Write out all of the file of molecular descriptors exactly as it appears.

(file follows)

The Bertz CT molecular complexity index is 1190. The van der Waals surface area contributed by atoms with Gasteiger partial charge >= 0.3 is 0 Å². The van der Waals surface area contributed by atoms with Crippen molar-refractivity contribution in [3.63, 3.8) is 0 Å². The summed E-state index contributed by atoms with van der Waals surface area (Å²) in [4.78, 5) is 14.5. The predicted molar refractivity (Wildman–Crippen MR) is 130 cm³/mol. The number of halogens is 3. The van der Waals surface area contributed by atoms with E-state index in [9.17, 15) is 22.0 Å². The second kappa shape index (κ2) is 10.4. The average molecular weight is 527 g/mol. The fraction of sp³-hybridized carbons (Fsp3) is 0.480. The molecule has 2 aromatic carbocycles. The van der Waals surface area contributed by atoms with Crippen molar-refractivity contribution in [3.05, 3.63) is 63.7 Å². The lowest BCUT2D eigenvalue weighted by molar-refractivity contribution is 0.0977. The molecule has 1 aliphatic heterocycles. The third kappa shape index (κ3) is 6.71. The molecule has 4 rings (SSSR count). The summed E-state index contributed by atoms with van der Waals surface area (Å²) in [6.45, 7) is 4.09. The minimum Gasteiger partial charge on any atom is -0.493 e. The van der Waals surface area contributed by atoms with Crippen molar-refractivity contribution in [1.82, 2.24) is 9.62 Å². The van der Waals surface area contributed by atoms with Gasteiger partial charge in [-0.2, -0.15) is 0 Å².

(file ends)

The Bertz CT molecular complexity index is 1190. The van der Waals surface area contributed by atoms with Gasteiger partial charge >= 0.3 is 0 Å². The van der Waals surface area contributed by atoms with Crippen molar-refractivity contribution in [3.63, 3.8) is 0 Å². The summed E-state index contributed by atoms with van der Waals surface area (Å²) in [4.78, 5) is 14.5. The predicted molar refractivity (Wildman–Crippen MR) is 130 cm³/mol. The number of halogens is 3. The van der Waals surface area contributed by atoms with E-state index in [9.17, 15) is 22.0 Å². The second kappa shape index (κ2) is 10.4. The average molecular weight is 527 g/mol. The fraction of sp³-hybridized carbons (Fsp3) is 0.480. The molecule has 2 aromatic carbocycles. The van der Waals surface area contributed by atoms with Crippen molar-refractivity contribution in [3.05, 3.63) is 63.7 Å². The lowest BCUT2D eigenvalue weighted by molar-refractivity contribution is 0.0977. The molecule has 1 aliphatic heterocycles. The third kappa shape index (κ3) is 6.71. The molecule has 4 rings (SSSR count). The summed E-state index contributed by atoms with van der Waals surface area (Å²) in [6.45, 7) is 4.09. The minimum Gasteiger partial charge on any atom is -0.493 e. The van der Waals surface area contributed by atoms with Crippen molar-refractivity contribution in [1.82, 2.24) is 9.62 Å². The van der Waals surface area contributed by atoms with Gasteiger partial charge in [-0.2, -0.15) is 0 Å².